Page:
The native file is much easier to work with than the Preview.  It is an ordinary Excel spreadsheet, and I have pre-set it with split windows so you can scroll right to reveal over 30 KPIs that apply for each Stage, Goal and Tactic, without losing sight of the main row and column headers. Check the last box on the list on this online order form to order your free copy.

Get the KPI planner tool - free

Over to You

Try it! I welcome your reactions, comments and suggestions. This KPI Chart will be added to our Resources page shortly, after it has been “out to play” among you for a little while and we have gathered your feedback. Of course, you will be notified of those updates, if you have downloaded the file.

As always, we couldn’t do what we do in this blog without your input, and from the valuable experience we gain working with clients and the many CRM, sales force automation and “social hive” tools we implement for them, too numerous to mention here.  Thanks!

Cheers, ~Ed


Why Blogging Works: Influence and Reciprocity

January 8, 2016

Once more, with feeling.  Blogging is just about the best way to influence buyers and build loyalty.  Here’s why.

Why blogging works - highfive for reciprocityIn re-reading the book “Webs of Influence” by Nathalie Nahai lately, just to refresh on some principles of User Experience, I am once again appreciating the depth to which she lays out the basic human principles behind online influence. Side note: I really like that Ms. Nahai highlights a “Make This Work for You” segment in each book section (multiples in each chapter) where she outlines a real world use case, bringing her writings beyond the realm of theory and science and into the world of practical use for you and me.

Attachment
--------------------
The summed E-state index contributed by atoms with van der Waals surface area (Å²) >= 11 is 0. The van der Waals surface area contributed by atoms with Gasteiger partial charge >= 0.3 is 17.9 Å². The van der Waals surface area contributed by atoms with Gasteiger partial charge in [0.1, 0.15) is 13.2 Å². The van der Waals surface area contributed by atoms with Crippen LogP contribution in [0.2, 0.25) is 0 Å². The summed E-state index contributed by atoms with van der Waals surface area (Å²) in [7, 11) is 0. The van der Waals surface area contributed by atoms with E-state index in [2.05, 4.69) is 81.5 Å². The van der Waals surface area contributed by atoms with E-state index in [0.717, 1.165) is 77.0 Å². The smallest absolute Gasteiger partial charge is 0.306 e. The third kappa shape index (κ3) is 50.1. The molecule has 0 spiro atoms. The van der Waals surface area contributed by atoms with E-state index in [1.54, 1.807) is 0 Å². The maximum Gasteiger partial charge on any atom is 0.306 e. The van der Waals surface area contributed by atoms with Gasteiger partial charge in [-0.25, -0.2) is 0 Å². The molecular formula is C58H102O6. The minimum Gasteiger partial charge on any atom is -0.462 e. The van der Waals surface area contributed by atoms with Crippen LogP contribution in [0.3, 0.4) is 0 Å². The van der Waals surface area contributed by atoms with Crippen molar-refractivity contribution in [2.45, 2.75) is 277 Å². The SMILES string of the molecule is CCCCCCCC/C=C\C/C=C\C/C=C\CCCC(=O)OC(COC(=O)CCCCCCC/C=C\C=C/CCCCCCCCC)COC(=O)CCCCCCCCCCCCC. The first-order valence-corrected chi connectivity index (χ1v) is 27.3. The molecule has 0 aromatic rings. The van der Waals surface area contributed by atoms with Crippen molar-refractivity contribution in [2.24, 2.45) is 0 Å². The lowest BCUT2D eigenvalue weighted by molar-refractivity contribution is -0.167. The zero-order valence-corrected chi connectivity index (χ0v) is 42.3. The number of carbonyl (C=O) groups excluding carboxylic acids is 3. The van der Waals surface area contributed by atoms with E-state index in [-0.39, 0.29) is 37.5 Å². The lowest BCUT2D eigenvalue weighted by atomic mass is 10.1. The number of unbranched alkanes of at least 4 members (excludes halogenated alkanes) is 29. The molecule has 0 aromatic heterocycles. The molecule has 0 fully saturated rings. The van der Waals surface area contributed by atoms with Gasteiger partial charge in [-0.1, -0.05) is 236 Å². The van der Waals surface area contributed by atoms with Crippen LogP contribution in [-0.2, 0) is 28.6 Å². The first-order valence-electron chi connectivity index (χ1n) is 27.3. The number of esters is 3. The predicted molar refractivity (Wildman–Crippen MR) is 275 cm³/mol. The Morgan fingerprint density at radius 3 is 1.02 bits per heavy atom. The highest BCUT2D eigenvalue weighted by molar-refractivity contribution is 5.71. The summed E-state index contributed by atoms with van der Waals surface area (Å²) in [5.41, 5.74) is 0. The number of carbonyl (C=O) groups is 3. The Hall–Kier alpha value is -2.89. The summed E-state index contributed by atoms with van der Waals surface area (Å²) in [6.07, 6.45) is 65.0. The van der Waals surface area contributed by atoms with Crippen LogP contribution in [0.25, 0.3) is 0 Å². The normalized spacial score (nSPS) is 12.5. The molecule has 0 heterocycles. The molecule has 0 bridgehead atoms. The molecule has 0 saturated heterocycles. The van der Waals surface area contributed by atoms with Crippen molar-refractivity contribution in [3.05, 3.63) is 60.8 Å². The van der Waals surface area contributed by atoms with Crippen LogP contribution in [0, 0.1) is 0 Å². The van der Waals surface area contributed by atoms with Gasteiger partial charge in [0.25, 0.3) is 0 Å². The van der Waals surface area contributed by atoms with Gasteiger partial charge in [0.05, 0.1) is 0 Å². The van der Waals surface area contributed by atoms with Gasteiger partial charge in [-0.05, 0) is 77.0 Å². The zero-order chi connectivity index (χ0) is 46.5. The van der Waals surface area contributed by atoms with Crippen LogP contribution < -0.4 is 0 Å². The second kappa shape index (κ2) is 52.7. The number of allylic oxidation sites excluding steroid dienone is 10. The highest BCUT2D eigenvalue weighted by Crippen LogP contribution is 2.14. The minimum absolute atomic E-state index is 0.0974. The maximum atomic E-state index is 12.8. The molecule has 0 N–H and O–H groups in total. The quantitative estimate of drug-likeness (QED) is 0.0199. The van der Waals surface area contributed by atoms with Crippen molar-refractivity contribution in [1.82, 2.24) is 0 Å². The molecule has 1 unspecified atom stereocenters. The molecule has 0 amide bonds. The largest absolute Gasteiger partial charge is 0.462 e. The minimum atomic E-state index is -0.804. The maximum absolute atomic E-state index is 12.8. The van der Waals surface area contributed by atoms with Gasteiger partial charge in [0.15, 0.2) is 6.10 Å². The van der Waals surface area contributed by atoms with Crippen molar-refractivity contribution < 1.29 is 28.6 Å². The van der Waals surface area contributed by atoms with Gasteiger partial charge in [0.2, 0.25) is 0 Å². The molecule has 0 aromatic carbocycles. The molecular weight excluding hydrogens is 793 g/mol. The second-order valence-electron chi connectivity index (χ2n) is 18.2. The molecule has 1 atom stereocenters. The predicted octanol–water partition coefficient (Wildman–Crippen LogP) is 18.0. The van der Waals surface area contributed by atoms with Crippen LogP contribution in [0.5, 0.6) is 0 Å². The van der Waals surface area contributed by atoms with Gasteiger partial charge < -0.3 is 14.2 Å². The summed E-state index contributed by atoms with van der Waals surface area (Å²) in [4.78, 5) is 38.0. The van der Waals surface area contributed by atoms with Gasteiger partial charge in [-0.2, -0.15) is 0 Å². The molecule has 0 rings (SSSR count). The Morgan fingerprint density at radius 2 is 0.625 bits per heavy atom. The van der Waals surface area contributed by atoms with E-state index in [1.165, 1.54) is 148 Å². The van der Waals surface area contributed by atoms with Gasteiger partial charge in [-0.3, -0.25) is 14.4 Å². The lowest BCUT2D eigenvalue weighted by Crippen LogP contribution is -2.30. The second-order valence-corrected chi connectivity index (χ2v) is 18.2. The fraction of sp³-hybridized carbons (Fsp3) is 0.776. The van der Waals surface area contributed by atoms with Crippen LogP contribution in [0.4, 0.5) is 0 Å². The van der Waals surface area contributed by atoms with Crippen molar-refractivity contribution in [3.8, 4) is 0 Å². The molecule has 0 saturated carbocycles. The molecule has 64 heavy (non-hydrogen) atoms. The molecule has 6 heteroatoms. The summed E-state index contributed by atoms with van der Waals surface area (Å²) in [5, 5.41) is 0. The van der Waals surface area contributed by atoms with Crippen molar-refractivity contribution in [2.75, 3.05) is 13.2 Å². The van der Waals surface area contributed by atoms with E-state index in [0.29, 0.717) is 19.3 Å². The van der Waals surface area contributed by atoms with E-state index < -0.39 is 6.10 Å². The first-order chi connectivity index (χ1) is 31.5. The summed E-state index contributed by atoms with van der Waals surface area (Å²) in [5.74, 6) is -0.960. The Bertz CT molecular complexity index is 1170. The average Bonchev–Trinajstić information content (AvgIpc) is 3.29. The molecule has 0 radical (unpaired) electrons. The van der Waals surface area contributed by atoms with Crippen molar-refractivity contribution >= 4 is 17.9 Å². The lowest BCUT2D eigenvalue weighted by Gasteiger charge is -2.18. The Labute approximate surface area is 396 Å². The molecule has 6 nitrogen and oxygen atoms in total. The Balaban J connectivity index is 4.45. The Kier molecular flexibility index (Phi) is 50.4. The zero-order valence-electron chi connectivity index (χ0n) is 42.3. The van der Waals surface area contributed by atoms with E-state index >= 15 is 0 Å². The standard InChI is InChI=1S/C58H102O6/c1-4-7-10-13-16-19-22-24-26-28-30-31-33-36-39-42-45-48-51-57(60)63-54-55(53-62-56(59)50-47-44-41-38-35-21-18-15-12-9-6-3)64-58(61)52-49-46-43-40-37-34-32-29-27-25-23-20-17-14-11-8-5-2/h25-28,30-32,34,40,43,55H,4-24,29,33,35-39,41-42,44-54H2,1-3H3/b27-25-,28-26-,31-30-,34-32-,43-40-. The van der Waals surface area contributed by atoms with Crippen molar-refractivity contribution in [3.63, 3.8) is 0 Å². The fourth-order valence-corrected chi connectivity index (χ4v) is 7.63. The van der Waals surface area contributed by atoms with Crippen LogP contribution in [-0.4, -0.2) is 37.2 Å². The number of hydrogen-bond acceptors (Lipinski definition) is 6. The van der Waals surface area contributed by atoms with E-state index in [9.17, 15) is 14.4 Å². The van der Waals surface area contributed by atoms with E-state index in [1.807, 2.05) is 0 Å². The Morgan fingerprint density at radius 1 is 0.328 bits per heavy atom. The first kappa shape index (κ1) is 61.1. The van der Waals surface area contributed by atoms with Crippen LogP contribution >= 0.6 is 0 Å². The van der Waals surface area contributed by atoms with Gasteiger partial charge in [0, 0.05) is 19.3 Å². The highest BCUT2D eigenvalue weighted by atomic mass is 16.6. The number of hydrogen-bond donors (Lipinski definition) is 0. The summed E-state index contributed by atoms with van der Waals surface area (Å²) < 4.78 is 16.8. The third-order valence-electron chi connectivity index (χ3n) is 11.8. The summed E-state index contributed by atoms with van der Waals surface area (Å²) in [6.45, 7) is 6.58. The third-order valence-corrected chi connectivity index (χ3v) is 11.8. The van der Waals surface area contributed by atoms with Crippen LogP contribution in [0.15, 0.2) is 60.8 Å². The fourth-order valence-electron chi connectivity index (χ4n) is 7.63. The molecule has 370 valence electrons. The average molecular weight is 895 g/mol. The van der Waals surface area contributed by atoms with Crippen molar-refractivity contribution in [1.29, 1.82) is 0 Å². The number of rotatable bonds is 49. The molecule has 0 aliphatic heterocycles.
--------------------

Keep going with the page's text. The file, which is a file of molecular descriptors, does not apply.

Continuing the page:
Triggering Social Obligations

In her book, Ms. Nahai quotes social psychologist Robert Cialdini’s statement “There is an obligation to give, an obligation to receive, and an obligation to repay” in human society,  explaining that the easiest way to initiate reciprocity is to begin by offering a gift.  At any dance party, are you waiting for someone else to make that first move?   Be that first mover.  Your gift can of course be a blog article, where you offer free advice to your audience.  Importantly, Ms. Nahai mentions that the gift you offer must actually be something of value. Upshot: skip the listicle theme and the pleas to “like” your content, and just offer authoritative, helpful content.

Gift Ideas that Build Reciprocity

If you’re not yet an active blogger, other gift ideas might include a free Skype session or Webinar, a free eBook or PDF, a special Subscriber benefit such as access to exclusive premium-value content, or a concession or compromise such as a discount on published prices in exchange for deeper insight or other value.

Online Presence Establishes Credibility